Kat Hagedorn's Reviews > A Voyage Long and Strange: Rediscovering the New World

A Voyage Long and Strange by Tony Horwitz
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Mar 09, 10

bookshelves: reviewed, non-fiction

http://tinyurl.com/5ro2gn

Horwitz is a mix between Bill Bryson and Ken Davis (author of "Don't Know Much About History"). He's amusing like Bryson, but develops his thesis like Davis. That being to show how little most of us know about who was "first" to America. You thought it was the Plymouth folk? They just got the best P.R.

I'll admit the section about De Soto and Coronado's travels were a bit dull. I mean, they travelled across the dusty Southwest or the swampy South ad infinitum. And the names started to confuse me, as well as keeping straight who was actually a good guy (de Leon, sorta) and who were bad guys (um, everyone else). But the Viking portion, the description of the sweat lodge Horwitz attended, the St. Augustine section, and eye-opening Jamestown that I guarantee you are not familiar with-- all these are well worth the read.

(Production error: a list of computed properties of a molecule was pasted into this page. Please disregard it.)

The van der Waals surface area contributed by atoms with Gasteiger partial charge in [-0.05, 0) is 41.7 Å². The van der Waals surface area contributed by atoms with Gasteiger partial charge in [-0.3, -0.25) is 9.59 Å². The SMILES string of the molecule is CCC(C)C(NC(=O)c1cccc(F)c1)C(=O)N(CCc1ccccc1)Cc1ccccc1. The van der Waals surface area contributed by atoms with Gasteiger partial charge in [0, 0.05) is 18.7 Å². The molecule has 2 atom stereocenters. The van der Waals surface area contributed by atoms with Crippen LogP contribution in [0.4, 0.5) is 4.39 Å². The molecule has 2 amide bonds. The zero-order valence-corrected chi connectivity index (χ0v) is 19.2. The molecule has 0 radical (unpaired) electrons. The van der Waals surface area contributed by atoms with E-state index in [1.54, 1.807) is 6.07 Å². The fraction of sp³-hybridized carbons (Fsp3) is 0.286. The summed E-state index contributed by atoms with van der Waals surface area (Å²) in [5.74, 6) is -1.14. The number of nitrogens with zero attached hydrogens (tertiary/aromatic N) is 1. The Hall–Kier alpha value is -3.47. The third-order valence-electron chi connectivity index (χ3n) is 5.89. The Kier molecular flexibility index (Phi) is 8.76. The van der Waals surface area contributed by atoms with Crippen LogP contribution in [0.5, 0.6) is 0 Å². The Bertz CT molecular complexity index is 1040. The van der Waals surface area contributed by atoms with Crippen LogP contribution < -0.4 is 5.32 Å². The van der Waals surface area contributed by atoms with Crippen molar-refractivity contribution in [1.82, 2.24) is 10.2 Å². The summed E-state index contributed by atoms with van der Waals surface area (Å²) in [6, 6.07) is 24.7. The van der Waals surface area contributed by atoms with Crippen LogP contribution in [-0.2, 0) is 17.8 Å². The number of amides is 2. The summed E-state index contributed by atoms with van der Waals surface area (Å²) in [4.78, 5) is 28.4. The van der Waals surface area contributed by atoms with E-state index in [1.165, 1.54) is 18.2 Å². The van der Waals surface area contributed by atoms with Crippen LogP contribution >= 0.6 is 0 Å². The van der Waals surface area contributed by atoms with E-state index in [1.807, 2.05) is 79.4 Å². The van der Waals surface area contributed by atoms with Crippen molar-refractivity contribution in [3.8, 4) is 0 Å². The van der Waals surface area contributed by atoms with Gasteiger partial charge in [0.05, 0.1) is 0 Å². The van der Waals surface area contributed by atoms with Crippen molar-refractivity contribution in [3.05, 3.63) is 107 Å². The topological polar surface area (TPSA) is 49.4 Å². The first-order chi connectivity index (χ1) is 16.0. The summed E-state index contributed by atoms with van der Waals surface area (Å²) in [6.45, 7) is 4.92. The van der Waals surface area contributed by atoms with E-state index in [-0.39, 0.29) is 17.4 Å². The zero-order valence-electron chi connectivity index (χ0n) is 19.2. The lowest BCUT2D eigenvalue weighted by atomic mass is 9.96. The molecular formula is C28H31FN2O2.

He does try a bit too hard to debunk popular opinion, although he makes up for this in the last few pages. It's a mite forced, and doesn't do enough to change anything he stated in the previous 12 chapters. In the final analysis, it's overlookable.
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